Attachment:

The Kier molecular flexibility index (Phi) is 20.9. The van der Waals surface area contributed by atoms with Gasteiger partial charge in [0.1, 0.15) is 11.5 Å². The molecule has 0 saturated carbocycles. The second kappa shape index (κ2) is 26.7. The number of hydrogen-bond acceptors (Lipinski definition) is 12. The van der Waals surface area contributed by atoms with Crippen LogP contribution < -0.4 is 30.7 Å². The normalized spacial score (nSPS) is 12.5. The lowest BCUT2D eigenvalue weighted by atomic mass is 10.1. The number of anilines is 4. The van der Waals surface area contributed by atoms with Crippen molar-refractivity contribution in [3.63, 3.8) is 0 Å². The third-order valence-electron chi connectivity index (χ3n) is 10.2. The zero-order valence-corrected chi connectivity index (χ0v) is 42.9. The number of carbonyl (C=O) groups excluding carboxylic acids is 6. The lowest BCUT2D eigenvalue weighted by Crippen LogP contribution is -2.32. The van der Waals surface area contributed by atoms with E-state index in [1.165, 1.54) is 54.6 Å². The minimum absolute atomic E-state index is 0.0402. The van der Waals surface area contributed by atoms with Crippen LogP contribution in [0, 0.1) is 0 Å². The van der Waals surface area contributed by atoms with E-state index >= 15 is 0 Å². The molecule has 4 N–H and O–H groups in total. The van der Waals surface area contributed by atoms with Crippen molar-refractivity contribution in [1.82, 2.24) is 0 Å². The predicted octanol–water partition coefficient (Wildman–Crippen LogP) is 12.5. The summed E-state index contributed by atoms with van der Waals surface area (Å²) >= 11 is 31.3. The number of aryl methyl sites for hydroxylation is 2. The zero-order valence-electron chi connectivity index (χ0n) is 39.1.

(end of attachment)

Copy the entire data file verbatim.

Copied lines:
The Kier molecular flexibility index (Phi) is 20.9. The van der Waals surface area contributed by atoms with Gasteiger partial charge in [0.1, 0.15) is 11.5 Å². The molecule has 0 saturated carbocycles. The second kappa shape index (κ2) is 26.7. The number of hydrogen-bond acceptors (Lipinski definition) is 12. The van der Waals surface area contributed by atoms with Crippen LogP contribution < -0.4 is 30.7 Å². The normalized spacial score (nSPS) is 12.5. The lowest BCUT2D eigenvalue weighted by atomic mass is 10.1. The number of anilines is 4. The van der Waals surface area contributed by atoms with Crippen molar-refractivity contribution in [3.63, 3.8) is 0 Å². The third-order valence-electron chi connectivity index (χ3n) is 10.2. The zero-order valence-corrected chi connectivity index (χ0v) is 42.9. The number of carbonyl (C=O) groups excluding carboxylic acids is 6. The lowest BCUT2D eigenvalue weighted by Crippen LogP contribution is -2.32. The van der Waals surface area contributed by atoms with E-state index in [1.165, 1.54) is 54.6 Å². The minimum absolute atomic E-state index is 0.0402. The van der Waals surface area contributed by atoms with Crippen LogP contribution in [0, 0.1) is 0 Å². The van der Waals surface area contributed by atoms with E-state index >= 15 is 0 Å². The molecule has 4 N–H and O–H groups in total. The van der Waals surface area contributed by atoms with Crippen molar-refractivity contribution in [1.82, 2.24) is 0 Å². The predicted octanol–water partition coefficient (Wildman–Crippen LogP) is 12.5. The summed E-state index contributed by atoms with van der Waals surface area (Å²) >= 11 is 31.3. The number of aryl methyl sites for hydroxylation is 2. The zero-order valence-electron chi connectivity index (χ0n) is 39.1.